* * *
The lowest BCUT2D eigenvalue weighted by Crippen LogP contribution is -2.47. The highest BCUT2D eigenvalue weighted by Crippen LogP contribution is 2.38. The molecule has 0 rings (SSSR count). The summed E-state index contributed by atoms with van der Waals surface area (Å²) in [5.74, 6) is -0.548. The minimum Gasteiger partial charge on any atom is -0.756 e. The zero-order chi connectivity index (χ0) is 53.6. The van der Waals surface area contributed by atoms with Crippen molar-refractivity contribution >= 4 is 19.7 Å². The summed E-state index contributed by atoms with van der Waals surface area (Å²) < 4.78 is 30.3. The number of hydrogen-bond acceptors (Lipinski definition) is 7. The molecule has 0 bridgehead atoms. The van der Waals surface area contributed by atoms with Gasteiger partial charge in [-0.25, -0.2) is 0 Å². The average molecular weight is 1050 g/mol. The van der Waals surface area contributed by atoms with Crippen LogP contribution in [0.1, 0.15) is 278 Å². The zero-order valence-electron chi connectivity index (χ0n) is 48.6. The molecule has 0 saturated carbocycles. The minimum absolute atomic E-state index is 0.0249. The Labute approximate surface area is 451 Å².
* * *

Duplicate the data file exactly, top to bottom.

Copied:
The lowest BCUT2D eigenvalue weighted by Crippen LogP contribution is -2.47. The highest BCUT2D eigenvalue weighted by Crippen LogP contribution is 2.38. The molecule has 0 rings (SSSR count). The summed E-state index contributed by atoms with van der Waals surface area (Å²) in [5.74, 6) is -0.548. The minimum Gasteiger partial charge on any atom is -0.756 e. The zero-order chi connectivity index (χ0) is 53.6. The van der Waals surface area contributed by atoms with Crippen molar-refractivity contribution >= 4 is 19.7 Å². The summed E-state index contributed by atoms with van der Waals surface area (Å²) < 4.78 is 30.3. The number of hydrogen-bond acceptors (Lipinski definition) is 7. The molecule has 0 bridgehead atoms. The van der Waals surface area contributed by atoms with Gasteiger partial charge in [-0.25, -0.2) is 0 Å². The average molecular weight is 1050 g/mol. The van der Waals surface area contributed by atoms with Crippen LogP contribution in [0.1, 0.15) is 278 Å². The zero-order valence-electron chi connectivity index (χ0n) is 48.6. The molecule has 0 saturated carbocycles. The minimum absolute atomic E-state index is 0.0249. The Labute approximate surface area is 451 Å².